13. On 2011-09-17, Amphiprison said:

Marshall: I like Monopoly too!  I'd never bring it out to play with friends, in fact I'd never wish it on anyone, but if other humans are playing Monopoly and they ask me to join in, I will not be so put off by the prospect that I won't play.  Sometimes, I might even play the game the way it was intended instead of taking as many properties as I can and never improving any properties beyond what I absolutely have to in order to stay in the game!


14. On 2011-09-18, David Berg said:

What do you guys like about Monopoly?

I like that is easy to remember 95% of the rules, and that that the capitalism flavor fits well with the activity.  I like that turns go fast and people usually don't take too long to decide whether to buy a property.  I like the way the board's thorough, public information allows anticipation on each die roll.  I like the fact that everything is easy to read.


15. On 2011-09-18, Amphiprison said:

I like taking property cards and organizing them by color, then by alphabetical order, then by color again.  I like going THIS HERE IS A CLASSY ESTABLISHMENT I GUARANTEE YOU WILL GET YOUR SIX DOLLARS WORTH NOW GIMME.  I like being represented by a Scottie dog, a hat, or a funky shoe like nobody ever wears anymore (why is there a loop on the heel? What kind of madman designed this shoe?)  I like bartering with people to get them to take random non-money stuff instead of paying rent.  I like that the board has ten squares on a side.  I like being the Bank and making change for people.  I like the silly pictures of Uncle Moneybags on the Chance cards and the cheerful, non-ironic presentation of the naked money grab as entertaining endeavor.  I like that different denominations of money are different colors.

I try really hard to be positive about games because it's too easy to point out what you don't like about them, and few people actually appreciate it if you do.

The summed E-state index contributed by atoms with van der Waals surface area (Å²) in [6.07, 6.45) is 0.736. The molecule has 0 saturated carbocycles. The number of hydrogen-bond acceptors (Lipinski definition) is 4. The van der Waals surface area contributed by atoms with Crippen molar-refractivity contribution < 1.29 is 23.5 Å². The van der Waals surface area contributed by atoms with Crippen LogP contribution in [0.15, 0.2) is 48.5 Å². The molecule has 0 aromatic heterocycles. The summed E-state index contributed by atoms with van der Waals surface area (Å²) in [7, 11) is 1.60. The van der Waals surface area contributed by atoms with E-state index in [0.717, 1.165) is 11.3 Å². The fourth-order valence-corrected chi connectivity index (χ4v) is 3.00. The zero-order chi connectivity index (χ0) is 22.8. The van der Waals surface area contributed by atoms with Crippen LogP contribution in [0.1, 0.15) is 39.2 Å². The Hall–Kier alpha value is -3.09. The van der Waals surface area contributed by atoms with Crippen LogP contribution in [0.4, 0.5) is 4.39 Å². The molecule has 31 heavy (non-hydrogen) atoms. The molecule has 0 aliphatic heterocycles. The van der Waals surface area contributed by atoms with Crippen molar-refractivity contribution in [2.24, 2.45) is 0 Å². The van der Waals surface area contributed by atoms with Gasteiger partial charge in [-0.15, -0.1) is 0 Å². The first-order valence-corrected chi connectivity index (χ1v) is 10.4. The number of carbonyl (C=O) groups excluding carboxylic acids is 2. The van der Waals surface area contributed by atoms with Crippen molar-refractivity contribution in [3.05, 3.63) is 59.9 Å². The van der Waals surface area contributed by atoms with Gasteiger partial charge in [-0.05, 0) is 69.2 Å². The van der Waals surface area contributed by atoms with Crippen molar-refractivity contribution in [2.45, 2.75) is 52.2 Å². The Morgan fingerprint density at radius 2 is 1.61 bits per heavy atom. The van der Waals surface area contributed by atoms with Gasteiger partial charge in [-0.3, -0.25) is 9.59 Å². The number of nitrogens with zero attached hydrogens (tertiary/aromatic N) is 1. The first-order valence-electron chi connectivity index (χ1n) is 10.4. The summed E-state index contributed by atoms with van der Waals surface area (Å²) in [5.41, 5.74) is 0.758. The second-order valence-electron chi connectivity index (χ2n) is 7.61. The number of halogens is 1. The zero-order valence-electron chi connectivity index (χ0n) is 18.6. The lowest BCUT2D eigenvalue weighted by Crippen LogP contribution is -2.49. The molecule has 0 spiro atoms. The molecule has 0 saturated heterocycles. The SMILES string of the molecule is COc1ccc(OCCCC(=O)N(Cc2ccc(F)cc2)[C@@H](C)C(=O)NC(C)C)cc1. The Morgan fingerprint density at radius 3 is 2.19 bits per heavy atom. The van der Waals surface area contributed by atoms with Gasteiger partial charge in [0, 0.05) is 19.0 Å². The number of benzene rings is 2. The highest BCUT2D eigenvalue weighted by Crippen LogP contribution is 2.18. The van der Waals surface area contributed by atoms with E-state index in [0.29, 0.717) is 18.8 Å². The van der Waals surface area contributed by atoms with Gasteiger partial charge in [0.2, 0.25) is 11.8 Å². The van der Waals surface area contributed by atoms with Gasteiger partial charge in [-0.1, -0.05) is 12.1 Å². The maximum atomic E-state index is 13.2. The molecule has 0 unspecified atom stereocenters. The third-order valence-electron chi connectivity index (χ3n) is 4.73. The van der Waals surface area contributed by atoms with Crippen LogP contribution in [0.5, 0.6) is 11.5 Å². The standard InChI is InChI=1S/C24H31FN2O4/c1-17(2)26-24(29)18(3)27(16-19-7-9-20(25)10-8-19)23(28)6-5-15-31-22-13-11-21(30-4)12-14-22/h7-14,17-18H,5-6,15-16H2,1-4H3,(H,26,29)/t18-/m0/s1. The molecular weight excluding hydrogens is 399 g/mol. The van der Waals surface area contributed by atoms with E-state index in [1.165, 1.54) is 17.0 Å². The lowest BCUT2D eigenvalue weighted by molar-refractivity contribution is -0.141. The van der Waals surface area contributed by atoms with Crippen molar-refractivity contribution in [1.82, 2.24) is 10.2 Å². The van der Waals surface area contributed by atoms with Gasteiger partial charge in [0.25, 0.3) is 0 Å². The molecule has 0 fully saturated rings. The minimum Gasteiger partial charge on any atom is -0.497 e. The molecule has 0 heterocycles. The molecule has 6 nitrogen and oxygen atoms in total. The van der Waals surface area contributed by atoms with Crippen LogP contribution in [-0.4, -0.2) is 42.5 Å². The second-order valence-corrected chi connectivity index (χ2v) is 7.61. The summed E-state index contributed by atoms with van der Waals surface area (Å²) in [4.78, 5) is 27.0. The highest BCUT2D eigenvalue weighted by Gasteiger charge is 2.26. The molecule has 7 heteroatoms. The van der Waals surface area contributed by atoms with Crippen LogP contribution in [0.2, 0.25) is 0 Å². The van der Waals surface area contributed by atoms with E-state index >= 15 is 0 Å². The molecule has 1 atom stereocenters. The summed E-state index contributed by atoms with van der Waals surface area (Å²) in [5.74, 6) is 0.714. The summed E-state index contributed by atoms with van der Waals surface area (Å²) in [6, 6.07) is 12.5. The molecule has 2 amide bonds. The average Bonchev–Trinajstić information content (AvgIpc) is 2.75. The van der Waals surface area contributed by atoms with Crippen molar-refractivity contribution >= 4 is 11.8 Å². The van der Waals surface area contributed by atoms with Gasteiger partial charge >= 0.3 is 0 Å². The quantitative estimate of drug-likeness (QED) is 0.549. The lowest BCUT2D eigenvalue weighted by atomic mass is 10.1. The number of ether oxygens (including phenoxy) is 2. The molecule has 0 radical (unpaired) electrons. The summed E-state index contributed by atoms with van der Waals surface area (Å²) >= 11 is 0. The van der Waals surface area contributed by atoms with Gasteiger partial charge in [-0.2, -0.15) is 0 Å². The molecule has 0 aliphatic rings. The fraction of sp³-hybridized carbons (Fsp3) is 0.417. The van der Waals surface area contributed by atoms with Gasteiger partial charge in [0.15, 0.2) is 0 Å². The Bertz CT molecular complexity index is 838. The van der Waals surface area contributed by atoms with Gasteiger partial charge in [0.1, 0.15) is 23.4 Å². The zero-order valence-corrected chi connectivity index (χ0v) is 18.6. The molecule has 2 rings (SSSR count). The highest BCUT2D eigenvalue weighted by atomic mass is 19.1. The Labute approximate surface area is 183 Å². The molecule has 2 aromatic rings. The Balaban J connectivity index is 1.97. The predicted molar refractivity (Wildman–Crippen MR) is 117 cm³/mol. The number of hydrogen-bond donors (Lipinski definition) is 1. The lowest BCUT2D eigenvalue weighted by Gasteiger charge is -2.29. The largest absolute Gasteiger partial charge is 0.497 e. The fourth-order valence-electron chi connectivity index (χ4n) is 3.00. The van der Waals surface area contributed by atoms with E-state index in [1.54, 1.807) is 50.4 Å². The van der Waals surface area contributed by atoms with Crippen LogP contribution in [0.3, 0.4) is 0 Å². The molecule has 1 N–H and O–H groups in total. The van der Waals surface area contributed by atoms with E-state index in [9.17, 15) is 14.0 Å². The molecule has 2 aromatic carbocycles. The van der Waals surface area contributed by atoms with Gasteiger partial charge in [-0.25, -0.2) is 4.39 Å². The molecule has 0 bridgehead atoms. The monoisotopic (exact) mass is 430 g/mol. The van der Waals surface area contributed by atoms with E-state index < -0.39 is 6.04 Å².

The list of things I don't like about Monopoly is easily twice as long and filled with far more serious complaints, in case this seems childish and frivolous.  This was the best I could do. :-(


16. On 2011-09-19, Marshall Burns said:

I like Monopoly because it's all about leveraging what your opponents need against them. It's always a gamble, but if you can get in your opponents' heads well enough, then you can do some serious damage. Some people try to hang on to every piece of property they get; those people are playing it wrong, and I know that because I always beat them. You have to sell things that you don't need now in order to get the things you're going to need soon, and to do that successfully you have to leverage the other players' needs against them. It's all in the bargaining. If you don't bargain well, then you'll never survive the hurricane of random hurt that comprises traveling around the board.

I also like that, if you're broke, you don't want to land on an unowned property, because then you've quite possibly allowed someone else to buy it for hardly anything thanks to the auctions. (I also play with a time limit for deciding whether or not to purchase a property you land on.)

I also like that if you land on an owned property, and the player next in line rolls his dice before the property owner notices and requests his rent, you don't owe any rent. I'm really good at not owing rent.


17. On 2011-09-19, Marshall Burns said:

Oh yeah, I also like that if you run out of physical house/hotel tokens, that's okay with the game because that means there's a housing shortage. And none of those other poor suckers can build any houses now, muahahaha.


18. On 2011-09-21, Josh W said:

A friend of mine loves monopoly because he's good at it, he likes to beat people at it, and he feels tradition/"desire for social bonding" is on his side to get people to play it. When he entered a house with two games designers, he was very dissapointed. He tried to suggest we all played monopoly, "as a house thing", we said why we disliked it and suggested alternative games. He quickly shifted to poker!

But hearing marshall's reasons I can see why else someone might want to play that. I bet there's better trader/scarcity games out there though, even better rent-games.


19. On 2011-10-01, Jeremiah C said:

Josh: Re: trader games:  Freemarket, or Settlers of Catan



20. On 2011-10-09, esoteric said:

The SpongeBob SquarePants game board includes a Plankton piece that moves every time someone rolls a 1 with the dice (if a player rolls two 1s, the Plankton piece moves two spaces), and the game is over when it reaches the end of the board.


21. On 2011-10-09, esoteric said:

Damnable hyperlinking...

here is an actual link.